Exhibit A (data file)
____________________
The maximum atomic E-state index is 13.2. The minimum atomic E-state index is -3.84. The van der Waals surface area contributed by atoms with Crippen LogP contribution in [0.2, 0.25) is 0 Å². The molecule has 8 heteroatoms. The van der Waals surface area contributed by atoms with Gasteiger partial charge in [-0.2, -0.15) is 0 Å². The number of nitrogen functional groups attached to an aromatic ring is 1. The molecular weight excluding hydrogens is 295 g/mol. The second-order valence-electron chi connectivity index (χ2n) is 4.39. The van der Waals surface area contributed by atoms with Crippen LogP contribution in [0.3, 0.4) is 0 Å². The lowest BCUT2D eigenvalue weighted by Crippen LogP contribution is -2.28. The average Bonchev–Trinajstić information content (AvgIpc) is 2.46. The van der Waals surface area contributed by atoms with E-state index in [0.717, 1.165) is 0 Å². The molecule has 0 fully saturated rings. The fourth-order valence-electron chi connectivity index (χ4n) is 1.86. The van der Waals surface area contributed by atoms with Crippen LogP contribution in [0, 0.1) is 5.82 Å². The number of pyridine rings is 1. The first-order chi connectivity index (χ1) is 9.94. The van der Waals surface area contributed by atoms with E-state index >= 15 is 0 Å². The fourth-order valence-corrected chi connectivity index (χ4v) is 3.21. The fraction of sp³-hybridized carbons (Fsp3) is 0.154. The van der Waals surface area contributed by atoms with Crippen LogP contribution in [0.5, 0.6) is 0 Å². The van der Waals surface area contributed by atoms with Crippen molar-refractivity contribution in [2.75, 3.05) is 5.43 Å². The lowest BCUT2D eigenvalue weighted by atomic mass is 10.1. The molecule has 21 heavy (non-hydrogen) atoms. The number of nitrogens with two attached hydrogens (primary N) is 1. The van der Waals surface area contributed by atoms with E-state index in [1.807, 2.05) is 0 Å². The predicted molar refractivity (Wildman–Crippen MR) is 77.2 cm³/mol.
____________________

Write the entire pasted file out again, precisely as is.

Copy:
The maximum atomic E-state index is 13.2. The minimum atomic E-state index is -3.84. The van der Waals surface area contributed by atoms with Crippen LogP contribution in [0.2, 0.25) is 0 Å². The molecule has 8 heteroatoms. The van der Waals surface area contributed by atoms with Gasteiger partial charge in [-0.2, -0.15) is 0 Å². The number of nitrogen functional groups attached to an aromatic ring is 1. The molecular weight excluding hydrogens is 295 g/mol. The second-order valence-electron chi connectivity index (χ2n) is 4.39. The van der Waals surface area contributed by atoms with Crippen LogP contribution in [0.3, 0.4) is 0 Å². The lowest BCUT2D eigenvalue weighted by Crippen LogP contribution is -2.28. The average Bonchev–Trinajstić information content (AvgIpc) is 2.46. The van der Waals surface area contributed by atoms with E-state index in [0.717, 1.165) is 0 Å². The molecule has 0 fully saturated rings. The fourth-order valence-electron chi connectivity index (χ4n) is 1.86. The van der Waals surface area contributed by atoms with Crippen LogP contribution in [0, 0.1) is 5.82 Å². The number of pyridine rings is 1. The first-order chi connectivity index (χ1) is 9.94. The van der Waals surface area contributed by atoms with E-state index >= 15 is 0 Å². The fourth-order valence-corrected chi connectivity index (χ4v) is 3.21. The fraction of sp³-hybridized carbons (Fsp3) is 0.154. The van der Waals surface area contributed by atoms with Crippen LogP contribution in [0.5, 0.6) is 0 Å². The van der Waals surface area contributed by atoms with Crippen molar-refractivity contribution in [2.75, 3.05) is 5.43 Å². The lowest BCUT2D eigenvalue weighted by atomic mass is 10.1. The molecule has 21 heavy (non-hydrogen) atoms. The number of nitrogens with two attached hydrogens (primary N) is 1. The van der Waals surface area contributed by atoms with E-state index in [1.807, 2.05) is 0 Å². The predicted molar refractivity (Wildman–Crippen MR) is 77.2 cm³/mol.